A great CD of Villa-Lobos and Marlos Nobre's music!
Maria Luiza Corker | Brazil | 04/19/2001
(5 out of 5 stars)
"This is a very impressive CD with the music of the two greatest genius of the modern Brazilian Music: Villa-Lobos and Marlos Nobre. A very good orchestra, the Paraiba Symphony Orchestra is conducted by the late Eleazar de Carvalho, presenting a excellent sound. The biggest interest of this CD in my opinion, it is due to present the first recording (besides the old EMI recording by the composer himself) of the Choros no. 8 and the Fantasia for cello, and the first recording of "Convergencias" for orchestra by MARLOS NOBRE, a work that presents the best of the orchestral writing of this great Brazilian master. This is, indeed, a most outstanding CD, a genuine gift to the world of music."
Sit back and revel
Discophage | France | 01/17/2008
(5 out of 5 stars)
"This well-filled (66') Delos CD came out in 1989 and presented material that was, even more then than now, pretty rare on CD - although the fledgling Hong Kong /Marco Polo label of Klaus Heymann (not yet of Naxos fame) had published an earlier (1985) recording of Choros # 8, by as improbable an orchestra as the Honk Kong Philharmonic under Kenneth Schermerhorn (Heitor Villa-Lobos: Choros Nos. 8 & 9 - Hong Kong Philharmonic Orchestra / Kenneth Schermerhorn). Now they all can be found in competing versions (there are two others of Uirapuru,Heitor Villa-Lobos: Orchestral Music and Latin American Ballets plus the reissue of Stokowski's historical recording, Villa-Lobos/Prokofiev/Debussy), but still the Fantasia for Cello and Orchestra, in a more coherent coupling with Villa Lobos' two other Cello Concertos performed by Antonio Meneses on Valois, seems difficult to find (Villa-Lobos: Concerto for cello No2; Fantasia). Notwithstanding, this remains a marvelous disc, with superb compositions that come in stupendous sound.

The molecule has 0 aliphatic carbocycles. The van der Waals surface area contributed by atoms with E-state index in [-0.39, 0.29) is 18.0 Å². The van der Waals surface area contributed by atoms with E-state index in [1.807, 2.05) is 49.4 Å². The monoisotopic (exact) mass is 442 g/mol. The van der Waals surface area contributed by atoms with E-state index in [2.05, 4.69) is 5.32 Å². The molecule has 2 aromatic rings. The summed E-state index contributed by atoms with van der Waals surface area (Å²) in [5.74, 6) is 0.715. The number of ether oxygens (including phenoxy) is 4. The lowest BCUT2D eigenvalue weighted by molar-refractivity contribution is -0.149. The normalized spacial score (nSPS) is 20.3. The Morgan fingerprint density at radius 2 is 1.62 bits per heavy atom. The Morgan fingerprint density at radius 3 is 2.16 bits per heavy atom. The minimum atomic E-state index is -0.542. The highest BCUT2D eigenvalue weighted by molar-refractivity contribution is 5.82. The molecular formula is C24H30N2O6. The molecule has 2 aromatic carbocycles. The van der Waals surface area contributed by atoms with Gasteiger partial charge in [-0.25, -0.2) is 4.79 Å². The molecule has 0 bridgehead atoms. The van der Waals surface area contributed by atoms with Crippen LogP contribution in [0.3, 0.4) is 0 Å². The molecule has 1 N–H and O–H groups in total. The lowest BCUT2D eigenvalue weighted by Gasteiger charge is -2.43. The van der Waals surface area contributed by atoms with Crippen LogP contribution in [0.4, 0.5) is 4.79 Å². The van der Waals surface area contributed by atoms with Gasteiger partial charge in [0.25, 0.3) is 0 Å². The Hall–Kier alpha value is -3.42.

Villa Lobos' reputation is mostly associated with his series of Bachianas Brasileiras, but I find the set of Choros a much more interesting and daring series. Choros # 8 is striking piece. All the hallmarks of Villa Lobos are present - the exotically Brazilian maracas, the drive, the din, the luscious orchestral colors - but they are embedded in a language that is strikingly dissonant, jazzy, powerful, rambunctious.